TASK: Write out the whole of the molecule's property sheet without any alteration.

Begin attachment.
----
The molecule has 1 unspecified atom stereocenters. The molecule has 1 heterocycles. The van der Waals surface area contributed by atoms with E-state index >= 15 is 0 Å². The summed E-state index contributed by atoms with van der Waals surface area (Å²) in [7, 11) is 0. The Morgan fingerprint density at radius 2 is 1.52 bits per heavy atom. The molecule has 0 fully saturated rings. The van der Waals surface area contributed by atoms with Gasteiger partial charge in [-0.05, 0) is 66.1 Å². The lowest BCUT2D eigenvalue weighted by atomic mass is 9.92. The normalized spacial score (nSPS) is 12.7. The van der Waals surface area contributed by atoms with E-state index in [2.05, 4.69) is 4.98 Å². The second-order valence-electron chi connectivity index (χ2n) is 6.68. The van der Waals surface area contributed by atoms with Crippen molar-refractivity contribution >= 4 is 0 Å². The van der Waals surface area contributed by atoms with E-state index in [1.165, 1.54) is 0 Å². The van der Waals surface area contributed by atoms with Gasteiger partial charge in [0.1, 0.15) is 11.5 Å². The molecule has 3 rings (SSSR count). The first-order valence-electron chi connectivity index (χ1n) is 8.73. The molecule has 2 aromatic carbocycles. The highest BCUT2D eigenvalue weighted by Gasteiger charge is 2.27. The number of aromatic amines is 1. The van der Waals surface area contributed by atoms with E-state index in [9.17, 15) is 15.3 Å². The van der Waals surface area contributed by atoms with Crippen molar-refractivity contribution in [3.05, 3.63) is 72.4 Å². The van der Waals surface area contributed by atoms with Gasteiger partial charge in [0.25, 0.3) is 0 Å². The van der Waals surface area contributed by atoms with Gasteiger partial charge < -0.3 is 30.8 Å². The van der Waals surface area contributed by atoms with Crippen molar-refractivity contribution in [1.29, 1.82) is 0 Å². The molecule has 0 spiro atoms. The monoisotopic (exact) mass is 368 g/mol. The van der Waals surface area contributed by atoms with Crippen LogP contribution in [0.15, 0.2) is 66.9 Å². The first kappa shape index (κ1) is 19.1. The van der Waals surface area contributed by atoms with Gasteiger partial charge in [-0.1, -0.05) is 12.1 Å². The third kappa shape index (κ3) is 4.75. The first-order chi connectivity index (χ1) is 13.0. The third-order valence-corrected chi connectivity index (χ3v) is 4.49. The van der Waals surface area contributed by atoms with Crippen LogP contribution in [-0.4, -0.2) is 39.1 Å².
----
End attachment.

The molecule has 1 unspecified atom stereocenters. The molecule has 1 heterocycles. The van der Waals surface area contributed by atoms with E-state index >= 15 is 0 Å². The summed E-state index contributed by atoms with van der Waals surface area (Å²) in [7, 11) is 0. The Morgan fingerprint density at radius 2 is 1.52 bits per heavy atom. The molecule has 0 fully saturated rings. The van der Waals surface area contributed by atoms with Gasteiger partial charge in [-0.05, 0) is 66.1 Å². The lowest BCUT2D eigenvalue weighted by atomic mass is 9.92. The normalized spacial score (nSPS) is 12.7. The van der Waals surface area contributed by atoms with E-state index in [2.05, 4.69) is 4.98 Å². The second-order valence-electron chi connectivity index (χ2n) is 6.68. The van der Waals surface area contributed by atoms with Crippen molar-refractivity contribution >= 4 is 0 Å². The van der Waals surface area contributed by atoms with E-state index in [1.165, 1.54) is 0 Å². The van der Waals surface area contributed by atoms with Gasteiger partial charge in [0.1, 0.15) is 11.5 Å². The molecule has 3 rings (SSSR count). The first-order valence-electron chi connectivity index (χ1n) is 8.73. The molecule has 2 aromatic carbocycles. The highest BCUT2D eigenvalue weighted by Gasteiger charge is 2.27. The number of aromatic amines is 1. The van der Waals surface area contributed by atoms with E-state index in [9.17, 15) is 15.3 Å². The van der Waals surface area contributed by atoms with Crippen molar-refractivity contribution in [3.05, 3.63) is 72.4 Å². The van der Waals surface area contributed by atoms with Gasteiger partial charge in [0.25, 0.3) is 0 Å². The van der Waals surface area contributed by atoms with Gasteiger partial charge < -0.3 is 30.8 Å². The van der Waals surface area contributed by atoms with Crippen molar-refractivity contribution in [1.29, 1.82) is 0 Å². The molecule has 0 spiro atoms. The monoisotopic (exact) mass is 368 g/mol. The van der Waals surface area contributed by atoms with Crippen LogP contribution in [0.15, 0.2) is 66.9 Å². The first kappa shape index (κ1) is 19.1. The van der Waals surface area contributed by atoms with Gasteiger partial charge in [-0.1, -0.05) is 12.1 Å². The third kappa shape index (κ3) is 4.75. The first-order chi connectivity index (χ1) is 13.0. The third-order valence-corrected chi connectivity index (χ3v) is 4.49. The van der Waals surface area contributed by atoms with Crippen LogP contribution in [-0.4, -0.2) is 39.1 Å².